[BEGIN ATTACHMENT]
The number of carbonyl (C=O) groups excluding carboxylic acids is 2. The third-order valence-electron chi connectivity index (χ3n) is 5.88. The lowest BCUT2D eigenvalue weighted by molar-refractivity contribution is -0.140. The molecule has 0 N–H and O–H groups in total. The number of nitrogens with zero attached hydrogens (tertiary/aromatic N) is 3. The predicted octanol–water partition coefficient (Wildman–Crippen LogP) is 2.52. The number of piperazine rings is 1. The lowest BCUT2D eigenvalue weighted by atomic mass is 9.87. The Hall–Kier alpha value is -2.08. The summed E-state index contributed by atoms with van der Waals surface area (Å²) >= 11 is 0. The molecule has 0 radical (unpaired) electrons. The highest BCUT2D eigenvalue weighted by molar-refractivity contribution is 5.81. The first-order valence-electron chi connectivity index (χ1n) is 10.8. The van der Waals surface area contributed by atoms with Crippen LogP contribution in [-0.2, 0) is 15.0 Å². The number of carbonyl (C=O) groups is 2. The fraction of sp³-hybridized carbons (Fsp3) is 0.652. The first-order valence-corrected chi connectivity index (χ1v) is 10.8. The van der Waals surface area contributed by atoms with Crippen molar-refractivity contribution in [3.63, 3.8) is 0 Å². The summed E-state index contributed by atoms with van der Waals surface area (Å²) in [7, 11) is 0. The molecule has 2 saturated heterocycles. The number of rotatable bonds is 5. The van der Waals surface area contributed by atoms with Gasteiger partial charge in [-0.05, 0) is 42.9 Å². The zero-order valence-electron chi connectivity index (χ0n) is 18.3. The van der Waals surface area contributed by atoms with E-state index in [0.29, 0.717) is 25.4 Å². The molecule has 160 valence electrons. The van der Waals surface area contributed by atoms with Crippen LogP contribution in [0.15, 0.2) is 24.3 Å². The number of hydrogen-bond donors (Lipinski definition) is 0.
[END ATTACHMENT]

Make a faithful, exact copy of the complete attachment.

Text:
The number of carbonyl (C=O) groups excluding carboxylic acids is 2. The third-order valence-electron chi connectivity index (χ3n) is 5.88. The lowest BCUT2D eigenvalue weighted by molar-refractivity contribution is -0.140. The molecule has 0 N–H and O–H groups in total. The number of nitrogens with zero attached hydrogens (tertiary/aromatic N) is 3. The predicted octanol–water partition coefficient (Wildman–Crippen LogP) is 2.52. The number of piperazine rings is 1. The lowest BCUT2D eigenvalue weighted by atomic mass is 9.87. The Hall–Kier alpha value is -2.08. The summed E-state index contributed by atoms with van der Waals surface area (Å²) >= 11 is 0. The molecule has 0 radical (unpaired) electrons. The highest BCUT2D eigenvalue weighted by molar-refractivity contribution is 5.81. The first-order valence-electron chi connectivity index (χ1n) is 10.8. The van der Waals surface area contributed by atoms with Crippen LogP contribution in [-0.2, 0) is 15.0 Å². The number of carbonyl (C=O) groups is 2. The fraction of sp³-hybridized carbons (Fsp3) is 0.652. The first-order valence-corrected chi connectivity index (χ1v) is 10.8. The van der Waals surface area contributed by atoms with Crippen molar-refractivity contribution in [3.63, 3.8) is 0 Å². The summed E-state index contributed by atoms with van der Waals surface area (Å²) in [7, 11) is 0. The molecule has 2 saturated heterocycles. The number of rotatable bonds is 5. The van der Waals surface area contributed by atoms with Gasteiger partial charge in [-0.05, 0) is 42.9 Å². The zero-order valence-electron chi connectivity index (χ0n) is 18.3. The van der Waals surface area contributed by atoms with E-state index in [0.29, 0.717) is 25.4 Å². The molecule has 160 valence electrons. The van der Waals surface area contributed by atoms with Crippen LogP contribution in [0.15, 0.2) is 24.3 Å². The number of hydrogen-bond donors (Lipinski definition) is 0.